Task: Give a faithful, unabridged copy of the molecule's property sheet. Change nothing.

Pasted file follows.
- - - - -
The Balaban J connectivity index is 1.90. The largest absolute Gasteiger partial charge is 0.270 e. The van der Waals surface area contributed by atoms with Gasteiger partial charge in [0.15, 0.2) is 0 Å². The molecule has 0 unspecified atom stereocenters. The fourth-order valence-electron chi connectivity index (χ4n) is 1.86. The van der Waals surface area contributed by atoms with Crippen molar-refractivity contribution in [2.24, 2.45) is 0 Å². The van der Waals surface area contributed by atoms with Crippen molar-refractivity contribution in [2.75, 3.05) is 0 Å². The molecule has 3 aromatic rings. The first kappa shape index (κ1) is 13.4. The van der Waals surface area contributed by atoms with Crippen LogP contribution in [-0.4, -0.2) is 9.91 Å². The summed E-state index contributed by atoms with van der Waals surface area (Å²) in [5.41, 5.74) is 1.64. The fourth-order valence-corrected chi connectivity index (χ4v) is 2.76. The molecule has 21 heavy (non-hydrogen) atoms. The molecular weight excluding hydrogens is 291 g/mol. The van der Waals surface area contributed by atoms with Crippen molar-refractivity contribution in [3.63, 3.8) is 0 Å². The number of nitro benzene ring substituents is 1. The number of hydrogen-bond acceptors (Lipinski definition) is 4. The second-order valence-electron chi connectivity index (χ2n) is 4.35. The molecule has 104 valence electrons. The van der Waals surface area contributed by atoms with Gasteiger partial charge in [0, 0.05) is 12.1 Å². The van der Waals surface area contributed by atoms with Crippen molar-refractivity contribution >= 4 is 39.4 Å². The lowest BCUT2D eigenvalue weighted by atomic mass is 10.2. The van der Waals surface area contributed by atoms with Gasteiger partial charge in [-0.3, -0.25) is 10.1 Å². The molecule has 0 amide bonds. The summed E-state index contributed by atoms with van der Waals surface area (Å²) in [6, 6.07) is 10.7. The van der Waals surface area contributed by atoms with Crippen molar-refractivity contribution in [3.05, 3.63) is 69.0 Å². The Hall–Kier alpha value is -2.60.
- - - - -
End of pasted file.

The Balaban J connectivity index is 1.90. The largest absolute Gasteiger partial charge is 0.270 e. The van der Waals surface area contributed by atoms with Gasteiger partial charge in [0.15, 0.2) is 0 Å². The molecule has 0 unspecified atom stereocenters. The fourth-order valence-electron chi connectivity index (χ4n) is 1.86. The van der Waals surface area contributed by atoms with Crippen molar-refractivity contribution in [2.24, 2.45) is 0 Å². The van der Waals surface area contributed by atoms with Crippen molar-refractivity contribution in [2.75, 3.05) is 0 Å². The molecule has 3 aromatic rings. The first kappa shape index (κ1) is 13.4. The van der Waals surface area contributed by atoms with Crippen LogP contribution in [-0.4, -0.2) is 9.91 Å². The summed E-state index contributed by atoms with van der Waals surface area (Å²) in [5.41, 5.74) is 1.64. The fourth-order valence-corrected chi connectivity index (χ4v) is 2.76. The molecule has 21 heavy (non-hydrogen) atoms. The molecular weight excluding hydrogens is 291 g/mol. The van der Waals surface area contributed by atoms with Crippen molar-refractivity contribution in [3.63, 3.8) is 0 Å². The number of nitro benzene ring substituents is 1. The number of hydrogen-bond acceptors (Lipinski definition) is 4. The second-order valence-electron chi connectivity index (χ2n) is 4.35. The molecule has 104 valence electrons. The van der Waals surface area contributed by atoms with Gasteiger partial charge in [0, 0.05) is 12.1 Å². The van der Waals surface area contributed by atoms with Crippen molar-refractivity contribution >= 4 is 39.4 Å². The lowest BCUT2D eigenvalue weighted by atomic mass is 10.2. The van der Waals surface area contributed by atoms with Gasteiger partial charge in [-0.3, -0.25) is 10.1 Å². The molecule has 0 amide bonds. The summed E-state index contributed by atoms with van der Waals surface area (Å²) in [6, 6.07) is 10.7. The van der Waals surface area contributed by atoms with Crippen molar-refractivity contribution in [3.05, 3.63) is 69.0 Å². The Hall–Kier alpha value is -2.60.